How to pipe output and duplicate it to STDOUT?



As an IT administrator, it is important to ensure that the systems you are responsible for are running smoothly and efficiently. Unfortunately, there are times when problems arise that require you to take action and investigate the issue further. One way to do this is by using pipes and redirecting the output of a command to both the terminal window and a file. This allows you to review the output of a command while also having a record of the output stored in a file.

A pipe is a mechanism in Linux and Unix-like operating systems that allows the output of one command to be used as the input of another command. Pipes are typically represented by the | symbol and are used to connect two commands. For example, you can use a pipe to connect the output of the ls command, which lists the files in a directory, to the less command, which displays the output of the ls command one page at a time.

When you are troubleshooting an issue, you may want to review the output of a command and also save it to a file for later review. To do this, you can use the tee command, which reads from standard input (stdin) and writes to standard output (stdout) as well as one or more files. This allows you to view the output of a command in the terminal window and also have the output saved in a file.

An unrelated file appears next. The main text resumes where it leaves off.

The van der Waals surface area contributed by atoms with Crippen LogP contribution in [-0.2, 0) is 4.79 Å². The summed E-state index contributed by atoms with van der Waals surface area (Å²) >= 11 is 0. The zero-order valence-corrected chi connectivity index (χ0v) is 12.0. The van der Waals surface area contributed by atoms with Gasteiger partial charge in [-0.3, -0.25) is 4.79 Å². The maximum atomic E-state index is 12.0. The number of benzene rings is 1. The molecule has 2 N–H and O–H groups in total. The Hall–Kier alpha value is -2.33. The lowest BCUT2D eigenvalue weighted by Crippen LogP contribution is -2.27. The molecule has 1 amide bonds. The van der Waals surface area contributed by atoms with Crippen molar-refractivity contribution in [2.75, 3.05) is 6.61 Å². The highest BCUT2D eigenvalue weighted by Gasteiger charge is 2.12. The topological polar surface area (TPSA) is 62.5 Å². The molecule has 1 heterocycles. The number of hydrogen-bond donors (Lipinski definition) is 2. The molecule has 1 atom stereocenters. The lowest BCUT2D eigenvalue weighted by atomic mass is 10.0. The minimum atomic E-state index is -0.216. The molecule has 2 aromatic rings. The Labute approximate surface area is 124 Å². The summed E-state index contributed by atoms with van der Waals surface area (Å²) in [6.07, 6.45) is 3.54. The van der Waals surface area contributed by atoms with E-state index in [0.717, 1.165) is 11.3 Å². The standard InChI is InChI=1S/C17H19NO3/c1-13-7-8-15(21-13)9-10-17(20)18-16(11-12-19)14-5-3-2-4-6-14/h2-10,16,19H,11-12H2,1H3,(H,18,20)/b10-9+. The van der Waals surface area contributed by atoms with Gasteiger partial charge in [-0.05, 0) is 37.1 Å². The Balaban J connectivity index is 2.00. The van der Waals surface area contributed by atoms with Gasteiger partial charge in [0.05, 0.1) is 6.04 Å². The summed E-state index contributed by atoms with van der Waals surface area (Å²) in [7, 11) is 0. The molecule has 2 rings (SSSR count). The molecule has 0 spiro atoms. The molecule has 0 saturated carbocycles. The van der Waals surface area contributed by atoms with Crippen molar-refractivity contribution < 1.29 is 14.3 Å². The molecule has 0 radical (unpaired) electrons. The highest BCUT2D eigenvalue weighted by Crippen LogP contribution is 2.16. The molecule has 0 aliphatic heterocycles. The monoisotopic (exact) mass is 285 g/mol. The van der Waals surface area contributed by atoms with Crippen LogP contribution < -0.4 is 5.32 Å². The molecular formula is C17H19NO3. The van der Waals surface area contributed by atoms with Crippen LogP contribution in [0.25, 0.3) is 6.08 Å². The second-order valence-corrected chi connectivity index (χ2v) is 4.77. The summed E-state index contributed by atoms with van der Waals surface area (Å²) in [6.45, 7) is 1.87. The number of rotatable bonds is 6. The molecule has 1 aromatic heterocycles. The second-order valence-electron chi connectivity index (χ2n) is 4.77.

To use the tee command, you must first pipe the output of the command you are running to the tee command. For example, if you wanted to view the output of the ls command and also save it to a file, you could use the following command:

ls | tee output.txt

This command would redirect the output of the ls command to both the terminal window and the output.txt file. You can also use the tee command with other commands, such as grep, to filter the output and save the filtered output to a file. For example, if you wanted to list all of the files in a directory that have the word “test” in their name, you could use the following command:

ls | grep test | tee output.txt

This command would pipe the output of the ls command to the grep command, which would filter the output and only show files that have the word “test” in their name. The output of the grep command would then be piped to the tee command, which would write the filtered output to both the terminal window and the output.txt file.

Using the tee command is a great way to both view the output of a command and save it to a file for later review. This can be especially useful when you are troubleshooting an issue or trying to debug a problem. Being able to review the output of a command can help you quickly identify the cause of a problem and take the appropriate steps to resolve it.

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